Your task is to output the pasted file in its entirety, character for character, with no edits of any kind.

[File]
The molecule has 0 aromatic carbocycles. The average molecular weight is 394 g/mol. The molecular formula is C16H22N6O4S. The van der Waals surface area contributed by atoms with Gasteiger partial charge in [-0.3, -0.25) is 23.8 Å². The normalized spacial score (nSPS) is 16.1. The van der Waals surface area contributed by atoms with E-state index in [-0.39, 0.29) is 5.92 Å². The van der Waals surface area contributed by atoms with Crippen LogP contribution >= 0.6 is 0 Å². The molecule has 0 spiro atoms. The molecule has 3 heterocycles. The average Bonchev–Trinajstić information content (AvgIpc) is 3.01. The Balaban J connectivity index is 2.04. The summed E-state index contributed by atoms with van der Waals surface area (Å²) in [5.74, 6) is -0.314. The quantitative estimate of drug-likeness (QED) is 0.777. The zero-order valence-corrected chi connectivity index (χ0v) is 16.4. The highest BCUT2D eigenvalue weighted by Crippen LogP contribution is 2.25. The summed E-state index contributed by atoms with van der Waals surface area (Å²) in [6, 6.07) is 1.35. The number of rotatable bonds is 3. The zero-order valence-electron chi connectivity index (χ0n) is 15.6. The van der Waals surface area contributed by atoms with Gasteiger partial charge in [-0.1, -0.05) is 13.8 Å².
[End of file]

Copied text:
The molecule has 0 aromatic carbocycles. The average molecular weight is 394 g/mol. The molecular formula is C16H22N6O4S. The van der Waals surface area contributed by atoms with Gasteiger partial charge in [-0.3, -0.25) is 23.8 Å². The normalized spacial score (nSPS) is 16.1. The van der Waals surface area contributed by atoms with E-state index in [-0.39, 0.29) is 5.92 Å². The van der Waals surface area contributed by atoms with Crippen LogP contribution >= 0.6 is 0 Å². The molecule has 0 spiro atoms. The molecule has 3 heterocycles. The average Bonchev–Trinajstić information content (AvgIpc) is 3.01. The Balaban J connectivity index is 2.04. The summed E-state index contributed by atoms with van der Waals surface area (Å²) in [5.74, 6) is -0.314. The quantitative estimate of drug-likeness (QED) is 0.777. The zero-order valence-corrected chi connectivity index (χ0v) is 16.4. The highest BCUT2D eigenvalue weighted by Crippen LogP contribution is 2.25. The summed E-state index contributed by atoms with van der Waals surface area (Å²) in [6, 6.07) is 1.35. The number of rotatable bonds is 3. The zero-order valence-electron chi connectivity index (χ0n) is 15.6. The van der Waals surface area contributed by atoms with Gasteiger partial charge in [-0.1, -0.05) is 13.8 Å².